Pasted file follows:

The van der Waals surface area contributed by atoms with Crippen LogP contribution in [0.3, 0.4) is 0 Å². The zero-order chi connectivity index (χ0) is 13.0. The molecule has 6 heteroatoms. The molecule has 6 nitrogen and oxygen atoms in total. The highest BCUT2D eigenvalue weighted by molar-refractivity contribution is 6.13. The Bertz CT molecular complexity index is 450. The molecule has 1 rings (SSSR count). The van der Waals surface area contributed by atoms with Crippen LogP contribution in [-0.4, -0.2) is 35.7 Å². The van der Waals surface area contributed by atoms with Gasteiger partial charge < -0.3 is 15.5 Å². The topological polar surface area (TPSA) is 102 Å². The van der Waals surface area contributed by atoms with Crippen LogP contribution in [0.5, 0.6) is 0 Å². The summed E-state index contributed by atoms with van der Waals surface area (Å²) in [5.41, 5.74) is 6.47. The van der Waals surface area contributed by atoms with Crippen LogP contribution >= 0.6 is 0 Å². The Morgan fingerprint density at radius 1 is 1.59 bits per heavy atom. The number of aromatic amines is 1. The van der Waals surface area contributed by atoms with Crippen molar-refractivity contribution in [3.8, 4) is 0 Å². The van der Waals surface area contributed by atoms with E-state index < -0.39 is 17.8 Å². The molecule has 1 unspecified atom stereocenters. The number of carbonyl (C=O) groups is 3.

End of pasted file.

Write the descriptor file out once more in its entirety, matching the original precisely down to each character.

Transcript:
The van der Waals surface area contributed by atoms with Crippen LogP contribution in [0.3, 0.4) is 0 Å². The zero-order chi connectivity index (χ0) is 13.0. The molecule has 6 heteroatoms. The molecule has 6 nitrogen and oxygen atoms in total. The highest BCUT2D eigenvalue weighted by molar-refractivity contribution is 6.13. The Bertz CT molecular complexity index is 450. The molecule has 1 rings (SSSR count). The van der Waals surface area contributed by atoms with Crippen LogP contribution in [-0.4, -0.2) is 35.7 Å². The van der Waals surface area contributed by atoms with Gasteiger partial charge < -0.3 is 15.5 Å². The topological polar surface area (TPSA) is 102 Å². The van der Waals surface area contributed by atoms with Crippen LogP contribution in [0.5, 0.6) is 0 Å². The summed E-state index contributed by atoms with van der Waals surface area (Å²) in [5.41, 5.74) is 6.47. The van der Waals surface area contributed by atoms with Crippen LogP contribution >= 0.6 is 0 Å². The Morgan fingerprint density at radius 1 is 1.59 bits per heavy atom. The number of aromatic amines is 1. The van der Waals surface area contributed by atoms with Crippen molar-refractivity contribution in [3.8, 4) is 0 Å². The van der Waals surface area contributed by atoms with E-state index < -0.39 is 17.8 Å². The molecule has 1 unspecified atom stereocenters. The number of carbonyl (C=O) groups is 3.